BV60 AOG This 2011 Ford Transit is used as a nuclear response vehicle. It carries the simple livery of a single blue stripe and no writing on the bodywork.
The rear view of this fairly nondescript vehicle.
A look into the rear of the long-wheelbase Transit.
In the middle portion of the van is this office area.
A look at the cab of the Transit. Additional communication equipment can be seen, along with switches for the external lighting.
On the front bumper is a holder for a monitoring device, known as an x-ray probe, which hangs here when deployed and sits just a few inches off the ground.
SG05 AHU is a Scottish-registered Ford Transit. It has a simple blue reflective stripe up both sides and across the back. It is fitted with blue and amber flashing lights and is operated by the Naval Emergency Monitoring Team (North), part of the MoD.
The rear view of the same Ford Transit. The vehicles carry no writing on them as the term ‘Naval Accident Monitoring Team’ may cause concern to the public. This type of vehicle is capable of monitoring for radioactive materials or acting as a command and control headquarters.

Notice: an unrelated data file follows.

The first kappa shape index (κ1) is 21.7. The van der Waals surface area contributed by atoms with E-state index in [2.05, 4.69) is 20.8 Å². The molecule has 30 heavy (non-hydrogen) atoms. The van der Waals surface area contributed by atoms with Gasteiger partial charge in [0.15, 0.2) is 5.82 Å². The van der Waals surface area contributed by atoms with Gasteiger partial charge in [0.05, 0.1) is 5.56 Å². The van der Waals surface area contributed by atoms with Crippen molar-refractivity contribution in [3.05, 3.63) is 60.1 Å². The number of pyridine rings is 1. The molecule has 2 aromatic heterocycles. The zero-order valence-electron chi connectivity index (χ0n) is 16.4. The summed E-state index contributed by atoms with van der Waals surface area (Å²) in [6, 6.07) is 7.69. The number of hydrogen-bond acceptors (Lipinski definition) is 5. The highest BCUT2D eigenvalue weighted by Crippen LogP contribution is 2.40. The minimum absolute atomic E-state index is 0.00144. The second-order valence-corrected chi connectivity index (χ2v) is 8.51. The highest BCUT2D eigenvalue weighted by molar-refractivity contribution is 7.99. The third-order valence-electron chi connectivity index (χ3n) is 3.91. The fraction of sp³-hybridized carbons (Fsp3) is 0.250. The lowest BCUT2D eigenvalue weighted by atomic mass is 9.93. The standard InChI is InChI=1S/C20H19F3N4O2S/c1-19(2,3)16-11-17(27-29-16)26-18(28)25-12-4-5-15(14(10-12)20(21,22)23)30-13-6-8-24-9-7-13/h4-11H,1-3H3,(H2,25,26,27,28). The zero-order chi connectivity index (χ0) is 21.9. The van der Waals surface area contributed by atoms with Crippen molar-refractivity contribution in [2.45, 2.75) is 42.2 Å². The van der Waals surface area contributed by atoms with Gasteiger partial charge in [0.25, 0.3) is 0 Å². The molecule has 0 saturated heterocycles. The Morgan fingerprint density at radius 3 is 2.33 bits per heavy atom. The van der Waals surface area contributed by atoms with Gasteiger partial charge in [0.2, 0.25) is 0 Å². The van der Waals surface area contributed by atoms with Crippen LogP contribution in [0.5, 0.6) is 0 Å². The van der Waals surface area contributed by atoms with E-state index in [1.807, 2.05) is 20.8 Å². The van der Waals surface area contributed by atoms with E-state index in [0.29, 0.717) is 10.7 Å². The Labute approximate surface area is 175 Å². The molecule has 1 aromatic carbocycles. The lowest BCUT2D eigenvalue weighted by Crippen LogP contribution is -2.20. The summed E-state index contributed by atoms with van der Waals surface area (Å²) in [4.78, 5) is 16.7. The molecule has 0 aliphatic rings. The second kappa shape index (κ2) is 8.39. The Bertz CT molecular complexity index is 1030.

L711 HNV is a rugged Land Rover Defender. It has the same blue stripe livery as the Transit above, but only has a blue light bar on the roof. Notice the grilles over the headlight clusters and spade mounted on the bonnet.
Inside the back of the Land Rover is an array of equipment that is used for checking the safety of radioactive items and investigating accidents.
N202 HFW is a Ford Iveco truck that is used as a prime mover for the emergency monitoring headquarters. It has the same blue stripes but no blue lights in this instance. You can see that a small tent has been erected alongside the vehicle which is used for command, control and analysis. Notice also that there is a black plate on the front grille where a hazard warning plate can be mounted.
An example of a Radioactive Hazard Warning Plate. If the vehicle is involved in a road accident then this plate can alert people to the fact that there may be additional danger.